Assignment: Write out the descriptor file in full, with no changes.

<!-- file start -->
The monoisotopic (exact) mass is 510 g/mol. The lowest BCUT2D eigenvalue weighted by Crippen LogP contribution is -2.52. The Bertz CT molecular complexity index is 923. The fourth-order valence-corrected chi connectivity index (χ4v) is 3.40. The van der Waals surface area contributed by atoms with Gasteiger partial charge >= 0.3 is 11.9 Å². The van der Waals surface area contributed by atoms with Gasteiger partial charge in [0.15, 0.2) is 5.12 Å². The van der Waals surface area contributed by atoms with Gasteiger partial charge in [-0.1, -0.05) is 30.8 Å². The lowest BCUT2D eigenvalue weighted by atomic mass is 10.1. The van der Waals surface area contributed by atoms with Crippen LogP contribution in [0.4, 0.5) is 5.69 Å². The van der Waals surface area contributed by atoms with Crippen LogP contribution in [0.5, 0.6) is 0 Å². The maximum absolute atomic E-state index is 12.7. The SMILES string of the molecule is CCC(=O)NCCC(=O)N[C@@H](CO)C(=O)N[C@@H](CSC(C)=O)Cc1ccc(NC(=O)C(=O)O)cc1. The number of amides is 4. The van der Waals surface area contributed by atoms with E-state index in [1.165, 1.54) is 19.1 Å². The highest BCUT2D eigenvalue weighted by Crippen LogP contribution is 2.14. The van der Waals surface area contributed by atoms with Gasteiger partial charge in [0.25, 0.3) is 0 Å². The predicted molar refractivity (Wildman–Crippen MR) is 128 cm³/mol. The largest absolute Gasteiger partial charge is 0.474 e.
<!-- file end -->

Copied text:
The monoisotopic (exact) mass is 510 g/mol. The lowest BCUT2D eigenvalue weighted by Crippen LogP contribution is -2.52. The Bertz CT molecular complexity index is 923. The fourth-order valence-corrected chi connectivity index (χ4v) is 3.40. The van der Waals surface area contributed by atoms with Gasteiger partial charge >= 0.3 is 11.9 Å². The van der Waals surface area contributed by atoms with Gasteiger partial charge in [0.15, 0.2) is 5.12 Å². The van der Waals surface area contributed by atoms with Gasteiger partial charge in [-0.1, -0.05) is 30.8 Å². The lowest BCUT2D eigenvalue weighted by atomic mass is 10.1. The van der Waals surface area contributed by atoms with Crippen LogP contribution in [0.4, 0.5) is 5.69 Å². The van der Waals surface area contributed by atoms with Crippen LogP contribution in [0.5, 0.6) is 0 Å². The maximum absolute atomic E-state index is 12.7. The SMILES string of the molecule is CCC(=O)NCCC(=O)N[C@@H](CO)C(=O)N[C@@H](CSC(C)=O)Cc1ccc(NC(=O)C(=O)O)cc1. The number of amides is 4. The van der Waals surface area contributed by atoms with E-state index in [1.165, 1.54) is 19.1 Å². The highest BCUT2D eigenvalue weighted by Crippen LogP contribution is 2.14. The van der Waals surface area contributed by atoms with Gasteiger partial charge in [0.25, 0.3) is 0 Å². The predicted molar refractivity (Wildman–Crippen MR) is 128 cm³/mol. The largest absolute Gasteiger partial charge is 0.474 e.